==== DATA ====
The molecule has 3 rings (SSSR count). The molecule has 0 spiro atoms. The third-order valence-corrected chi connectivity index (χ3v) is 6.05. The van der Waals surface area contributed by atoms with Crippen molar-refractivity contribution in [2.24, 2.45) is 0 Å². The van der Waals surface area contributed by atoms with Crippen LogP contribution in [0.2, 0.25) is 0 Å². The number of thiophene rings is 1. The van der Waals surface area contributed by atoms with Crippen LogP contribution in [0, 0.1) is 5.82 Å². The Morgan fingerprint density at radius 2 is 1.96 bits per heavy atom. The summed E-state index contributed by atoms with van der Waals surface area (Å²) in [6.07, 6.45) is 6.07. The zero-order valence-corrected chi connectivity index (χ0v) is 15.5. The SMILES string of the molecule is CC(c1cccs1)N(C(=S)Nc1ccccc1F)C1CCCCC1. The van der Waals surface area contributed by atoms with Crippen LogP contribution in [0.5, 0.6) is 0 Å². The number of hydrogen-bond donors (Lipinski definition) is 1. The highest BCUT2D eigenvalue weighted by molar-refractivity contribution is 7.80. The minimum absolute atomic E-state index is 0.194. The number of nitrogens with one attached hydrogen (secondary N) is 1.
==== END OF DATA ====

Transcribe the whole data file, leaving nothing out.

The molecule has 3 rings (SSSR count). The molecule has 0 spiro atoms. The third-order valence-corrected chi connectivity index (χ3v) is 6.05. The van der Waals surface area contributed by atoms with Crippen molar-refractivity contribution in [2.24, 2.45) is 0 Å². The van der Waals surface area contributed by atoms with Crippen LogP contribution in [0.2, 0.25) is 0 Å². The number of thiophene rings is 1. The van der Waals surface area contributed by atoms with Crippen LogP contribution in [0, 0.1) is 5.82 Å². The Morgan fingerprint density at radius 2 is 1.96 bits per heavy atom. The summed E-state index contributed by atoms with van der Waals surface area (Å²) in [6.07, 6.45) is 6.07. The zero-order valence-corrected chi connectivity index (χ0v) is 15.5. The SMILES string of the molecule is CC(c1cccs1)N(C(=S)Nc1ccccc1F)C1CCCCC1. The van der Waals surface area contributed by atoms with Crippen LogP contribution in [0.5, 0.6) is 0 Å². The number of hydrogen-bond donors (Lipinski definition) is 1. The highest BCUT2D eigenvalue weighted by molar-refractivity contribution is 7.80. The minimum absolute atomic E-state index is 0.194. The number of nitrogens with one attached hydrogen (secondary N) is 1.